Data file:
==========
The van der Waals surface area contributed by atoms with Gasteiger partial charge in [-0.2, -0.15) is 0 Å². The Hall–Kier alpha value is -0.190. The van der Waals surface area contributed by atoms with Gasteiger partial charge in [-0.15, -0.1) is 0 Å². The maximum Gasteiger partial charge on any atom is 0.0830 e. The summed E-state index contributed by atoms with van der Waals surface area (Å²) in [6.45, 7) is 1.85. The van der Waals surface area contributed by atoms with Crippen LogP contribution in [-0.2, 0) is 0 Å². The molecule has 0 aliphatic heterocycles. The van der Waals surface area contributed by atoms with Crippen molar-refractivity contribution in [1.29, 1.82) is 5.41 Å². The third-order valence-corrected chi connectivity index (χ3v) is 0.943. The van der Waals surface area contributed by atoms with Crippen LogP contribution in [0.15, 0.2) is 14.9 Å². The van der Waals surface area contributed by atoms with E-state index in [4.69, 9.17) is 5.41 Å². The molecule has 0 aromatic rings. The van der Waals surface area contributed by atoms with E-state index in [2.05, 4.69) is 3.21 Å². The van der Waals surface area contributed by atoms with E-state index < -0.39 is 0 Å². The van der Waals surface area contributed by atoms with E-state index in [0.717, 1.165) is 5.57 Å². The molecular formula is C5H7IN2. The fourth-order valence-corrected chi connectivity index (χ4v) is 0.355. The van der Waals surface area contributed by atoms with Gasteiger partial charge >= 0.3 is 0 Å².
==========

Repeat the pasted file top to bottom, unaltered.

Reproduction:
The van der Waals surface area contributed by atoms with Gasteiger partial charge in [-0.2, -0.15) is 0 Å². The Hall–Kier alpha value is -0.190. The van der Waals surface area contributed by atoms with Gasteiger partial charge in [-0.15, -0.1) is 0 Å². The maximum Gasteiger partial charge on any atom is 0.0830 e. The summed E-state index contributed by atoms with van der Waals surface area (Å²) in [6.45, 7) is 1.85. The van der Waals surface area contributed by atoms with Crippen LogP contribution in [-0.2, 0) is 0 Å². The molecule has 0 aliphatic heterocycles. The van der Waals surface area contributed by atoms with Crippen molar-refractivity contribution in [1.29, 1.82) is 5.41 Å². The third-order valence-corrected chi connectivity index (χ3v) is 0.943. The van der Waals surface area contributed by atoms with Crippen LogP contribution in [0.15, 0.2) is 14.9 Å². The van der Waals surface area contributed by atoms with E-state index in [4.69, 9.17) is 5.41 Å². The molecule has 0 aromatic rings. The van der Waals surface area contributed by atoms with E-state index in [2.05, 4.69) is 3.21 Å². The van der Waals surface area contributed by atoms with E-state index < -0.39 is 0 Å². The van der Waals surface area contributed by atoms with E-state index in [0.717, 1.165) is 5.57 Å². The molecular formula is C5H7IN2. The fourth-order valence-corrected chi connectivity index (χ4v) is 0.355. The van der Waals surface area contributed by atoms with Gasteiger partial charge >= 0.3 is 0 Å².